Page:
"He instinctively can find the shining greatness of our American culture and does a good job of highlighting it (although he also does have those rare lapses when he writes about hockey, but that is something caused by impurities in the Eastern waters or something)." Erik Keilholtz
Under the patronage of St. Tammany
Mark C. N. Sullivan is an editor at a Massachusetts university. He is married and the father of three children. Email
The Telegraph pays tribute to Frank Johnson, reporter, columnist and foreign correspondent, noted for his parliamentary sketches.
Johnson, who grew up in London's East End, began as a messenger boy at the Sunday Express, and eventually became deputy editor of the Sunday Telegraph and editor of The Spectator.
He had a great love of opera, and recalled having appeared, as a 14-year-old schoolboy, on the stage at Covent Garden alongside the diva Maria Callas:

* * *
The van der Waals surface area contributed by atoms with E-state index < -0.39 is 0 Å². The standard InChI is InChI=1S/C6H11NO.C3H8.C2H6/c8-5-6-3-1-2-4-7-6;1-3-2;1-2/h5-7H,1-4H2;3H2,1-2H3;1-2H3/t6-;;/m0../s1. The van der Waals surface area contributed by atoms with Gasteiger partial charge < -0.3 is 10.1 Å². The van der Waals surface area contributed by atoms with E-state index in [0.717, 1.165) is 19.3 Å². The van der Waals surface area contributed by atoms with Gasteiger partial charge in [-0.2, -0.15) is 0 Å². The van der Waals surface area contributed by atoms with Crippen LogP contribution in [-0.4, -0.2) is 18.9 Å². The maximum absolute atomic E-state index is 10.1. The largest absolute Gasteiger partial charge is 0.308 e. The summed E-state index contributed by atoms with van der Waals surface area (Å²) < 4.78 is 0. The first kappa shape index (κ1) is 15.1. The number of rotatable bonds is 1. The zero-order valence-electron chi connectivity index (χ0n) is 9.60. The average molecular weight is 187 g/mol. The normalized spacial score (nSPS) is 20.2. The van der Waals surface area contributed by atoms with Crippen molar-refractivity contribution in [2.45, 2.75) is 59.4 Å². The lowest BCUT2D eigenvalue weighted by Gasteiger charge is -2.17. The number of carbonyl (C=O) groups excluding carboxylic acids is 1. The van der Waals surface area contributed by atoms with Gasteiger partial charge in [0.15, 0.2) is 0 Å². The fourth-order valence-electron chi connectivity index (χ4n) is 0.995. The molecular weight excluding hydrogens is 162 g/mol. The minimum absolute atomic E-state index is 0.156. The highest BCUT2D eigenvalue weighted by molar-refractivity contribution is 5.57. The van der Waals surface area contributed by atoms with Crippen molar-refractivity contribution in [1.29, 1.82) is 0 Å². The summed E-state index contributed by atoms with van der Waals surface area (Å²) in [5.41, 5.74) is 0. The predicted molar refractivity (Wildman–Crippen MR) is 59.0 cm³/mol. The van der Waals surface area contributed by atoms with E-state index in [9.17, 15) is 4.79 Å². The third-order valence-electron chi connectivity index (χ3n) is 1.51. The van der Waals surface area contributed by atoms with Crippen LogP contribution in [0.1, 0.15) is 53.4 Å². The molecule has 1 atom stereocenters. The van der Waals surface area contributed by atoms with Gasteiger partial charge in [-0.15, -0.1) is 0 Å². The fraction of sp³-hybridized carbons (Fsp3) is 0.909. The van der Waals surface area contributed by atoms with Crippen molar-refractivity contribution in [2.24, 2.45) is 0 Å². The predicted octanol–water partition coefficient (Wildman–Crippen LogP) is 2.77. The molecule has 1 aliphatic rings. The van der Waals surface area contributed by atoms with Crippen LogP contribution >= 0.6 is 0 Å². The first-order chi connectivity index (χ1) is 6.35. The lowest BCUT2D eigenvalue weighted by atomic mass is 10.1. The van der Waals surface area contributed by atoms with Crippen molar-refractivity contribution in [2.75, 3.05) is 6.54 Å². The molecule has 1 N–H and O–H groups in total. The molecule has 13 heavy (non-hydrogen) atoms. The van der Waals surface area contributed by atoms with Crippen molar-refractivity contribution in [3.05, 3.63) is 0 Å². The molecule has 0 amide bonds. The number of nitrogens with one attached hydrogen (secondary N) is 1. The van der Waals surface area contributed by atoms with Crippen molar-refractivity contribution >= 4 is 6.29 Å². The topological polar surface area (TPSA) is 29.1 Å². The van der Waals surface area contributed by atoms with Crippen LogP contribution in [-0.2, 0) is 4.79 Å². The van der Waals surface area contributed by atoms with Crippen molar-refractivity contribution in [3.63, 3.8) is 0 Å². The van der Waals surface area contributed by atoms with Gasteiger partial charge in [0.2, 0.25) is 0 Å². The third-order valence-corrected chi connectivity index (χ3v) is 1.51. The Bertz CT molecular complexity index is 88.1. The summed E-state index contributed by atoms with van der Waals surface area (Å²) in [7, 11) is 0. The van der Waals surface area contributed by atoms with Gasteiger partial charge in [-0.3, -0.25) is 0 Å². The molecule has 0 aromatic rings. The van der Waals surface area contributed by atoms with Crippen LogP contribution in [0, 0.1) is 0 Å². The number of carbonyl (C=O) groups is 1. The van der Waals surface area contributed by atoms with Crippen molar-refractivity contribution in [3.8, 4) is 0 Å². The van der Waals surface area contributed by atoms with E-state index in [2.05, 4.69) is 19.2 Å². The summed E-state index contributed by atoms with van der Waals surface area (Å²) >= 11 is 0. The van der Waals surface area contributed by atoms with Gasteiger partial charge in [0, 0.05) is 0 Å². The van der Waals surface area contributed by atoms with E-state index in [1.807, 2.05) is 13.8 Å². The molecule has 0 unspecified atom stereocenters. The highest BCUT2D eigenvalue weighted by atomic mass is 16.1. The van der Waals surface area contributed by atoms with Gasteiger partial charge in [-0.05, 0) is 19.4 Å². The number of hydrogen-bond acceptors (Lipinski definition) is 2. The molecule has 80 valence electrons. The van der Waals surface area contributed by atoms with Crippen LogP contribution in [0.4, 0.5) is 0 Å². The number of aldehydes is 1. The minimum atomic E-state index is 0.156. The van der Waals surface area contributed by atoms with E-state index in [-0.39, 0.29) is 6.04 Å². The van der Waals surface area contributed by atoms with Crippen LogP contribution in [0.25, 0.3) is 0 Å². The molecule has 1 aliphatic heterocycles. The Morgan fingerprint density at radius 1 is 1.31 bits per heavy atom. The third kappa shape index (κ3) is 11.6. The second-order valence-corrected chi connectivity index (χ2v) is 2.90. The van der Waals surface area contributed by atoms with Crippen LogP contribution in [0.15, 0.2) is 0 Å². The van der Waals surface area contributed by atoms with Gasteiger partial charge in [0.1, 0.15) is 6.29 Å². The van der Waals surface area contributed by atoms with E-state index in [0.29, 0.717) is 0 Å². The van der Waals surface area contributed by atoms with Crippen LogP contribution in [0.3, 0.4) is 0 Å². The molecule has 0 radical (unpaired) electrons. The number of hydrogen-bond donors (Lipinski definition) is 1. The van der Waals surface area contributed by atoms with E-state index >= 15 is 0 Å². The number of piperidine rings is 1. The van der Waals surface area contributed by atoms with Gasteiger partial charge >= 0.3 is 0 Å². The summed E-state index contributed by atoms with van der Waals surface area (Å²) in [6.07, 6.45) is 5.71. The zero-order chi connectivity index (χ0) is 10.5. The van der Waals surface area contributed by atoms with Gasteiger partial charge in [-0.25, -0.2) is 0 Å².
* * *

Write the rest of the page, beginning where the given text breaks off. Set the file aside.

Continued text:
Of the performance, Johnson went on: “I could not forget that when Callas bore down on us with the knife, her nostrils flared; that when, dropping the knife, she repentantly clasped us to her bosom, her perfume smelt like that of an aunt who was always kissing me; and that at the first performance on February 2 there penetrated, into my left eye, the tip of the diva’s right breast, which partnership remained throughout the subsequent duet with [Ebe] Stignani… there are few men who can truthfully say that their eye made contact with the right nipple of Maria Callas.”
The piece closes with this vignette:
Johnson endured cancer with exemplary courage for seven years. Last Sunday, just before he went into hospital for the final time, he attended the performance of Aida at La Scala in which the tenor Roberto Alagna (as Radames) walked off the stage in a fit of pique after being booed; Johnson immediately filed the story to The Daily Telegraph.